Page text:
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Let me get this out of the way right off the bat: This isn’t a point-by-point comparison of fixed-blade versus mechanical broadheads. We’ve done that already. Back in 2014, we conducted a broadhead accuracy test and reported on a deer-recovery study, which you can read all about here. What is worth pointing out, however, is that those findings were surprising.
If you asked hunters which type of broadhead results in more lost deer, I think it’s safe to say that a majority would answer mechanicals, and would cite deployment and penetration problems as the reason. And yet, the deer-recovery study revealed an 82 percent recovery rate for fixed-blades compared to 89 percent for mechanicals.
By the same token, most hunters believe that mechanical broadheads are more accurate, and yet our test revealed almost no difference between the two, with mechanicals doing slightly better at long range and fixed slightly better at short range.
In other words, assuming that a mechanical head will result in more lost deer is probably not a legitimate reason to shoot fixed-blades, and the idea of choosing mechanicals for better accuracy—particularly if you limit your shots to 40 yards or less like many archers do—doesn’t really hold water, either.
So, what is a good reason to choose one type of head over another? I think it’s less about the head and more about the shooter. Like the gun guys say: It all about shot placement, though this puts a little twist on it. If you hit a deer in the perfect spot, you could kill it with a field point. (Don’t shoot deer with field points.) But, let’s face it, we don’t always hit them in the perfect spot. And that’s when your broadhead choice matters most.
If you hit a deer too far forward, in the front shoulder, you want a tough fixed-blade, cut-on-contact or chisel-tip head that’s optimized for penetration, because it’ll need to punch through heavy muscle and probably bone to get to the vitals. On the other hand, if you hit it too far back, toward the paunch, penetration isn’t an issue. Just about any broadhead will zip through that soft tissue. What you need in this case is to make as big a hole as possible—and you want a really good blood trail, because the deer is not going to die right away. For that, a mechanical head with a large cutting diameter makes more sense. Same goes for a high shot, which is common for treestand hunters who don’t bend enough at the waist, and generally whenever the deer in question reacts to the shot. A high hit is notorious for producing a light blood trail, and while you won’t necessarily fix that with a wide-cutting mechanical, you’ll likely maximize the blood you do have to follow in order to find your deer.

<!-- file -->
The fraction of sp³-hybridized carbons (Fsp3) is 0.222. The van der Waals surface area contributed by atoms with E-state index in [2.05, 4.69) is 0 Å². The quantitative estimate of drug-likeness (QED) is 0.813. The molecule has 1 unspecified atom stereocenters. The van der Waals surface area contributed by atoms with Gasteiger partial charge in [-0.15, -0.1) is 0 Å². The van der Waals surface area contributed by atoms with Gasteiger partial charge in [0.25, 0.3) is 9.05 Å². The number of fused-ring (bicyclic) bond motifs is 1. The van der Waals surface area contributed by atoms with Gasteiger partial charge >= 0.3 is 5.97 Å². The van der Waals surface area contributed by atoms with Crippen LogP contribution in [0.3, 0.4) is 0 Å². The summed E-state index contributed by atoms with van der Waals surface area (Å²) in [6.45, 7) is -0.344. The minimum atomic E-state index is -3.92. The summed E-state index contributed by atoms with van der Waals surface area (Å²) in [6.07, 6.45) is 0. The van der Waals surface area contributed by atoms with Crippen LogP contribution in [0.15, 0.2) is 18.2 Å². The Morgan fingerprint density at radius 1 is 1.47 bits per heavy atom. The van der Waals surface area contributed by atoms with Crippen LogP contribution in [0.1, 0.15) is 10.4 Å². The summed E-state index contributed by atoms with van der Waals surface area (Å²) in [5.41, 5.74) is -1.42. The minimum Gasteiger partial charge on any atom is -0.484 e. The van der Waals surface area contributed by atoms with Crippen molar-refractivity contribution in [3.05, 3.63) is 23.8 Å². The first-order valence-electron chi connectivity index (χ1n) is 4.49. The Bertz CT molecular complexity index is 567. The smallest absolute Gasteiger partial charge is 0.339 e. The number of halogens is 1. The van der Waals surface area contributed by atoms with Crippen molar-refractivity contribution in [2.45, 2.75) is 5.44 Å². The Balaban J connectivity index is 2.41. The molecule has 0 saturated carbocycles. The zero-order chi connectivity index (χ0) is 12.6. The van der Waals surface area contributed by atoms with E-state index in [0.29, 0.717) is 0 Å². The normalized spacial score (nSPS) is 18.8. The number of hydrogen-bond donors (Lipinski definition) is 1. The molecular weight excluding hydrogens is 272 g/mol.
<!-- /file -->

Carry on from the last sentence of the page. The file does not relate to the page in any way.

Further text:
Now here’s the crux of the matter: In talking to fellow bowhunters for years, I’ve found that when individual archers miss the perfect spot on a deer, many of them miss consistently one way or another. I know I do. When my shot is a little off, it is always too far back—and sometimes a little high. In 20-plus years of bowhunting, I can’t recall ever hitting a deer too far forward. (Subconsciously, I think I must be terrified of that front shoulder, because even on my best shots I have to try—really hard—to aim tight to the shoulder, and I still hit a few inches back.) I’d always been a little leery of mechanical heads, but with my shooting tendencies, it just made sense to switch to them, which I did years ago, and I absolutely believe that I’ve recovered more deer as a result.
On the other hand, if your miss tends to be too far forward, go with a tough fixed head and put it on a heavy, micro-diameter arrow. I’ve seen this combo blow right through a buck’s scapula and well into the vitals. That doesn’t mean you want to take that shot on purpose, but optimizing for penetration like this could save your bacon if you pull the shot a little.
What if your misses aren’t consistent? Well, there’s a good way to hedge your bets for any off-the-mark hit, and that’s with a hybrid head, which combines two cut-on-contact or chisel-tip fixed blades with two wide-cutting mechanical blades. It’s billed as a best-of-both-worlds scenario, and there’s something to that. The two fixed blades eliminate any concerns about failed deployment, and the two wide-cutting mechanical blades help ensure big holes and better blood trails. I’ve used both the Bloodsport GraveDigger and Rage X-Treme 4 Blade with good results, and more and more of these heads are hitting the market. With my shooting tendencies, I still prefer a compact mechanical head with a large cutting diameter, but the advantages of a hybrid head are obvious, and I know a couple hardcore archers who shoot a lot of deer that swear by them.
Now, if you’re misses are just all over the place, there’s only one solution: Change out your broadheads for field points and go hit the practice range for a while.